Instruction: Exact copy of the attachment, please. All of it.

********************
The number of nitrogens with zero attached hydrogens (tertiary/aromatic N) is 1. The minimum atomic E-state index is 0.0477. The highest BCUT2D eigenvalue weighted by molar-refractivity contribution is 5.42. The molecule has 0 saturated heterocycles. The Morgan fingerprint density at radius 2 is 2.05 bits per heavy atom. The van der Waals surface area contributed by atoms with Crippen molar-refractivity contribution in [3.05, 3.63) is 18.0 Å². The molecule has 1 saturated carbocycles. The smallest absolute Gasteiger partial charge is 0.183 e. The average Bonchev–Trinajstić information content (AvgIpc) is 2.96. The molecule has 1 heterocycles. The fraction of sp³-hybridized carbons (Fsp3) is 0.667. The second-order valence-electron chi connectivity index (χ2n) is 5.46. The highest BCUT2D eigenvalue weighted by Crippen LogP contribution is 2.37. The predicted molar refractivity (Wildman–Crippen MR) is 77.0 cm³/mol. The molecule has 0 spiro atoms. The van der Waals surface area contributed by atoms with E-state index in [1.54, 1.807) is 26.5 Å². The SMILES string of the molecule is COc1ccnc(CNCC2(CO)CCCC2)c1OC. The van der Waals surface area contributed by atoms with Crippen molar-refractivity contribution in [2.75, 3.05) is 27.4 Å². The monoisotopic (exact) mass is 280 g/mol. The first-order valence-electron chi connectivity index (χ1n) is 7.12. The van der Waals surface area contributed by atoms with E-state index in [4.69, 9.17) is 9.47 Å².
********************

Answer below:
The number of nitrogens with zero attached hydrogens (tertiary/aromatic N) is 1. The minimum atomic E-state index is 0.0477. The highest BCUT2D eigenvalue weighted by molar-refractivity contribution is 5.42. The molecule has 0 saturated heterocycles. The Morgan fingerprint density at radius 2 is 2.05 bits per heavy atom. The van der Waals surface area contributed by atoms with Crippen molar-refractivity contribution in [3.05, 3.63) is 18.0 Å². The molecule has 1 saturated carbocycles. The smallest absolute Gasteiger partial charge is 0.183 e. The average Bonchev–Trinajstić information content (AvgIpc) is 2.96. The molecule has 1 heterocycles. The fraction of sp³-hybridized carbons (Fsp3) is 0.667. The second-order valence-electron chi connectivity index (χ2n) is 5.46. The highest BCUT2D eigenvalue weighted by Crippen LogP contribution is 2.37. The predicted molar refractivity (Wildman–Crippen MR) is 77.0 cm³/mol. The molecule has 0 spiro atoms. The van der Waals surface area contributed by atoms with E-state index in [1.54, 1.807) is 26.5 Å². The SMILES string of the molecule is COc1ccnc(CNCC2(CO)CCCC2)c1OC. The van der Waals surface area contributed by atoms with Crippen molar-refractivity contribution in [2.75, 3.05) is 27.4 Å². The monoisotopic (exact) mass is 280 g/mol. The first-order valence-electron chi connectivity index (χ1n) is 7.12. The van der Waals surface area contributed by atoms with E-state index in [4.69, 9.17) is 9.47 Å².